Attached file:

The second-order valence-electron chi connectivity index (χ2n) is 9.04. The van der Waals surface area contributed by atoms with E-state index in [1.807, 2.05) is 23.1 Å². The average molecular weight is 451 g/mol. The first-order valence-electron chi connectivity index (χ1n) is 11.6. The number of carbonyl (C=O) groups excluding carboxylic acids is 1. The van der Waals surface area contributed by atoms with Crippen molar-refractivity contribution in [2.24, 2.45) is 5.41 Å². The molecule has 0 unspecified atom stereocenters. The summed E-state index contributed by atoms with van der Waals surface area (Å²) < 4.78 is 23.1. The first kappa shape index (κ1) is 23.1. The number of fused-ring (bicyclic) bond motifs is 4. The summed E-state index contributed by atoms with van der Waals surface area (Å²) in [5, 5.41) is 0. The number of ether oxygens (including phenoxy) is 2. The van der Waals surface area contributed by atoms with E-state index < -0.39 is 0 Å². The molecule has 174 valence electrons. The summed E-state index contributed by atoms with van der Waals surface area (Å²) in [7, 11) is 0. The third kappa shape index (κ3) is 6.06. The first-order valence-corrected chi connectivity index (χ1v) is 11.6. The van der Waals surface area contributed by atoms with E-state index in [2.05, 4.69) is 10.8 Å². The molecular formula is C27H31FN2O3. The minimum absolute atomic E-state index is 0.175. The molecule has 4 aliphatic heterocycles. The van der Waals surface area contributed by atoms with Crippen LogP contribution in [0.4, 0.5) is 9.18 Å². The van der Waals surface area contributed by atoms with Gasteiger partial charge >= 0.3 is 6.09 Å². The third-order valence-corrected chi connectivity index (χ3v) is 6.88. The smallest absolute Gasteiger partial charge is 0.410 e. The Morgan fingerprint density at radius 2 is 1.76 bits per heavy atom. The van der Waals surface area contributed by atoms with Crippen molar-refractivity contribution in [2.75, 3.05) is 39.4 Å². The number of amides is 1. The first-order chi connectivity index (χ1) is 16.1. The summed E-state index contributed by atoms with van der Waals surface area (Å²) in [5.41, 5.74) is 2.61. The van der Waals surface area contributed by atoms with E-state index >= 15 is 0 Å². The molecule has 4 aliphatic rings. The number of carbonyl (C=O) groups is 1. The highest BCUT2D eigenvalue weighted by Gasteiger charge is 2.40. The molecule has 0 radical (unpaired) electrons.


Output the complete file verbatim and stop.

The second-order valence-electron chi connectivity index (χ2n) is 9.04. The van der Waals surface area contributed by atoms with E-state index in [1.807, 2.05) is 23.1 Å². The average molecular weight is 451 g/mol. The first-order valence-electron chi connectivity index (χ1n) is 11.6. The number of carbonyl (C=O) groups excluding carboxylic acids is 1. The van der Waals surface area contributed by atoms with Crippen molar-refractivity contribution in [2.24, 2.45) is 5.41 Å². The molecule has 0 unspecified atom stereocenters. The summed E-state index contributed by atoms with van der Waals surface area (Å²) < 4.78 is 23.1. The first kappa shape index (κ1) is 23.1. The number of fused-ring (bicyclic) bond motifs is 4. The summed E-state index contributed by atoms with van der Waals surface area (Å²) in [5, 5.41) is 0. The number of ether oxygens (including phenoxy) is 2. The van der Waals surface area contributed by atoms with E-state index < -0.39 is 0 Å². The molecule has 174 valence electrons. The summed E-state index contributed by atoms with van der Waals surface area (Å²) in [7, 11) is 0. The third kappa shape index (κ3) is 6.06. The first-order valence-corrected chi connectivity index (χ1v) is 11.6. The van der Waals surface area contributed by atoms with E-state index in [2.05, 4.69) is 10.8 Å². The molecular formula is C27H31FN2O3. The minimum absolute atomic E-state index is 0.175. The molecule has 4 aliphatic heterocycles. The van der Waals surface area contributed by atoms with Crippen LogP contribution in [0.4, 0.5) is 9.18 Å². The van der Waals surface area contributed by atoms with Gasteiger partial charge >= 0.3 is 6.09 Å². The third-order valence-corrected chi connectivity index (χ3v) is 6.88. The smallest absolute Gasteiger partial charge is 0.410 e. The Morgan fingerprint density at radius 2 is 1.76 bits per heavy atom. The van der Waals surface area contributed by atoms with Crippen molar-refractivity contribution in [2.75, 3.05) is 39.4 Å². The number of amides is 1. The first-order chi connectivity index (χ1) is 16.1. The summed E-state index contributed by atoms with van der Waals surface area (Å²) in [5.41, 5.74) is 2.61. The van der Waals surface area contributed by atoms with E-state index >= 15 is 0 Å². The molecule has 4 aliphatic rings. The number of carbonyl (C=O) groups is 1. The highest BCUT2D eigenvalue weighted by Gasteiger charge is 2.40. The molecule has 0 radical (unpaired) electrons.